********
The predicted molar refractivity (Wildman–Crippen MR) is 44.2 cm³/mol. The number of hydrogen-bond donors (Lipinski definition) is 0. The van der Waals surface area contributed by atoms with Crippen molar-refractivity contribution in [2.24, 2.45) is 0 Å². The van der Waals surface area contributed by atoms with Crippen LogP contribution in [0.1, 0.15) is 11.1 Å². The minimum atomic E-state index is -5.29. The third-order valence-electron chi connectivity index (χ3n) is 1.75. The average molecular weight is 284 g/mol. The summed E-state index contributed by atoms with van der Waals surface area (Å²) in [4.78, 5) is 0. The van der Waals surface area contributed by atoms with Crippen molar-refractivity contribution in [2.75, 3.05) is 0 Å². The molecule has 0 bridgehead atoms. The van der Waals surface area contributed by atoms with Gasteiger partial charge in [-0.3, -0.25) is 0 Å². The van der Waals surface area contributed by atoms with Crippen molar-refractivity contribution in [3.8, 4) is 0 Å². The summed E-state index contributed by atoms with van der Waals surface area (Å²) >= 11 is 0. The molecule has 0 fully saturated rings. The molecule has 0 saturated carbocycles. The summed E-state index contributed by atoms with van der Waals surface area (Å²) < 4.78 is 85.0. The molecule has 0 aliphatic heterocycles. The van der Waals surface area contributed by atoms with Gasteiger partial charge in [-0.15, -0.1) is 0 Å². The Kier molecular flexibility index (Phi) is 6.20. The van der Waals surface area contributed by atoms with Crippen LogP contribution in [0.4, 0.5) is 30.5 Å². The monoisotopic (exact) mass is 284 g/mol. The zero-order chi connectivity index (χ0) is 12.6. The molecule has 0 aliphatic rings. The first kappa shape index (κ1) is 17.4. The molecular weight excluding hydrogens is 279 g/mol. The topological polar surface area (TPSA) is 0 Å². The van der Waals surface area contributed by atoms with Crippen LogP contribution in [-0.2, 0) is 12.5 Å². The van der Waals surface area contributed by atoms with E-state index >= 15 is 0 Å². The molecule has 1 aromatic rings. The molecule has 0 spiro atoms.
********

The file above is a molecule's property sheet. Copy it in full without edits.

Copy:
The predicted molar refractivity (Wildman–Crippen MR) is 44.2 cm³/mol. The number of hydrogen-bond donors (Lipinski definition) is 0. The van der Waals surface area contributed by atoms with Crippen molar-refractivity contribution in [2.24, 2.45) is 0 Å². The van der Waals surface area contributed by atoms with Crippen LogP contribution in [0.1, 0.15) is 11.1 Å². The minimum atomic E-state index is -5.29. The third-order valence-electron chi connectivity index (χ3n) is 1.75. The average molecular weight is 284 g/mol. The summed E-state index contributed by atoms with van der Waals surface area (Å²) in [4.78, 5) is 0. The van der Waals surface area contributed by atoms with Crippen molar-refractivity contribution in [2.75, 3.05) is 0 Å². The molecule has 0 bridgehead atoms. The van der Waals surface area contributed by atoms with Gasteiger partial charge in [-0.3, -0.25) is 0 Å². The van der Waals surface area contributed by atoms with Crippen molar-refractivity contribution in [3.8, 4) is 0 Å². The summed E-state index contributed by atoms with van der Waals surface area (Å²) >= 11 is 0. The molecule has 0 fully saturated rings. The molecule has 0 saturated carbocycles. The summed E-state index contributed by atoms with van der Waals surface area (Å²) < 4.78 is 85.0. The molecule has 0 aliphatic heterocycles. The van der Waals surface area contributed by atoms with Gasteiger partial charge in [-0.15, -0.1) is 0 Å². The Kier molecular flexibility index (Phi) is 6.20. The van der Waals surface area contributed by atoms with Crippen LogP contribution in [0.4, 0.5) is 30.5 Å². The monoisotopic (exact) mass is 284 g/mol. The zero-order chi connectivity index (χ0) is 12.6. The molecule has 0 aliphatic rings. The first kappa shape index (κ1) is 17.4. The molecular weight excluding hydrogens is 279 g/mol. The topological polar surface area (TPSA) is 0 Å². The van der Waals surface area contributed by atoms with Crippen LogP contribution in [-0.2, 0) is 12.5 Å². The van der Waals surface area contributed by atoms with E-state index >= 15 is 0 Å². The molecule has 1 aromatic rings. The molecule has 0 spiro atoms.